In slow motion, my breast separated from my body. The surgical wound opened up as a deep, ugly gash on my chest. Blood poured out of me, bouncing off the vanity and splashing onto the white tile floor.

“Bruce!” I barely was able to get the word out. “Bruce!”

He was on the computer, free from caring for me for a few minutes. His distracted, somewhat irritated ‘what’ bellowed up the stairs, followed by the tapping of fingers on a keyboard. Below me, in the living room, the theme song for Elmo’s World filled the air, making it that much harder to be heard.

“Bruce!” I screamed.

He came running up the stairs, through our room, ready to tell me to calm down, I’m sure, until he saw the Armageddon where our bathroom used to be.

He looked at the room, at the floor, at me, his face a mask of disbelief. I tried to explain, pointed to the tape, the wound – “Call Caren,” I rasped, trying not to faint. “Tell her we need her. Hurry.”

He ran to the phone and got my sister in law, the best nurse on earth, I am quite convinced, who dropped what she was doing and hurried to our house. It took her half an hour, during which time we tried to hold my breast up and somehow tape it back into place. The bathroom became intolerably hot, the smell of blood unbearable.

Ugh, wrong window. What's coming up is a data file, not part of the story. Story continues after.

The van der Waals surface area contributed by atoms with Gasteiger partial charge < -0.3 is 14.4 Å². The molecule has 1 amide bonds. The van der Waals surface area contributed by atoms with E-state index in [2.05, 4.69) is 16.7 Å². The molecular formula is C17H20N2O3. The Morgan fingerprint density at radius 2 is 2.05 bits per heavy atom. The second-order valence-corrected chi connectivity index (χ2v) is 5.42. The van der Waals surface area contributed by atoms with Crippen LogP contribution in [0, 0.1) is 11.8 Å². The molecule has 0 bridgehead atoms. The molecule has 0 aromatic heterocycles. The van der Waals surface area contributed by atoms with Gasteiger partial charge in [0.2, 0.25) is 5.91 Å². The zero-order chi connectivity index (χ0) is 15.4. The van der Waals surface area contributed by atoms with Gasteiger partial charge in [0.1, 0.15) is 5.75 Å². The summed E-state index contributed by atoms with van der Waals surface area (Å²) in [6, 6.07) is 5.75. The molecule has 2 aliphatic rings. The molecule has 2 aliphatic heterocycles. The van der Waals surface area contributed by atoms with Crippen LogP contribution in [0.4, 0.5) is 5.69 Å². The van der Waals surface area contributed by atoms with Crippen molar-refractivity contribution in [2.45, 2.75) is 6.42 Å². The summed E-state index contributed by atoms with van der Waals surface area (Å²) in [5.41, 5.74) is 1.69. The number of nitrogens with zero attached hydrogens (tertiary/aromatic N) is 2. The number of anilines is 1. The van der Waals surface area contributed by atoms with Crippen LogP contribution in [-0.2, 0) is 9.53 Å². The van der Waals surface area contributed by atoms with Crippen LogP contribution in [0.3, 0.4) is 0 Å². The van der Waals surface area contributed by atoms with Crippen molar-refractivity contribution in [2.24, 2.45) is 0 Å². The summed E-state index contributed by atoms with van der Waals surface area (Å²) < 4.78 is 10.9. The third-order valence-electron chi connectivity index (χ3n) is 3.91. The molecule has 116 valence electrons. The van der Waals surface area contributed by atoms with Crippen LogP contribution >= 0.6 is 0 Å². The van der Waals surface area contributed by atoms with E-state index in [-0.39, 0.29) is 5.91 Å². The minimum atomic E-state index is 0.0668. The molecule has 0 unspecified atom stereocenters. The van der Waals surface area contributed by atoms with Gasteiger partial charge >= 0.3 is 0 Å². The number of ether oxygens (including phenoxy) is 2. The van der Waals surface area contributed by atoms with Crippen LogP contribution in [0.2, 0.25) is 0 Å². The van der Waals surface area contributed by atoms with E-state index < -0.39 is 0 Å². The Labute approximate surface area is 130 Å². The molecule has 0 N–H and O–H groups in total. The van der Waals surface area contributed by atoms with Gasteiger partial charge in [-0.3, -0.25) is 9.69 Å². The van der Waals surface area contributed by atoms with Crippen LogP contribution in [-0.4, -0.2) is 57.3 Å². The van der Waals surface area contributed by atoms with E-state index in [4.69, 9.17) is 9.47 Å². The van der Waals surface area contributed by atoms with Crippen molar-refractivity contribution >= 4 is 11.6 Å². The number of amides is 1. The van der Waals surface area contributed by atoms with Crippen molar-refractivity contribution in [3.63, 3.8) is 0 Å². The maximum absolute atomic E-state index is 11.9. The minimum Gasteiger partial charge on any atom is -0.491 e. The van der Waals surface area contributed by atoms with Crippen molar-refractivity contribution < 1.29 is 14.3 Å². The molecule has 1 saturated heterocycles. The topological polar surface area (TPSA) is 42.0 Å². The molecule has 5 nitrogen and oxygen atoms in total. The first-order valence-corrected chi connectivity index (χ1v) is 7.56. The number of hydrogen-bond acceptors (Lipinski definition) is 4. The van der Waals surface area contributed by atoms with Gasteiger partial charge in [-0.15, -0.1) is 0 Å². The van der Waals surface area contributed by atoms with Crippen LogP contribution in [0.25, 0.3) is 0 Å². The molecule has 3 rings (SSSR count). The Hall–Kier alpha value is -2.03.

I sat on the edge of the tub and tried to catch my breath. Then I heard them, the tiny footsteps of our son coming upstairs to see what all the fuss was about.

“No,” I said, panicked that he’d see the gore and be damaged for life. “Don’t come in here –“

The bathroom door swung open and there he stood in his little jeans and Mickey Mouse shirt, looking in wonder at the blood stained walls and floor.

“Whatta mess!” he declared, shiny saucer eyes taking in the scene. “Now Mommy has to clean it up!”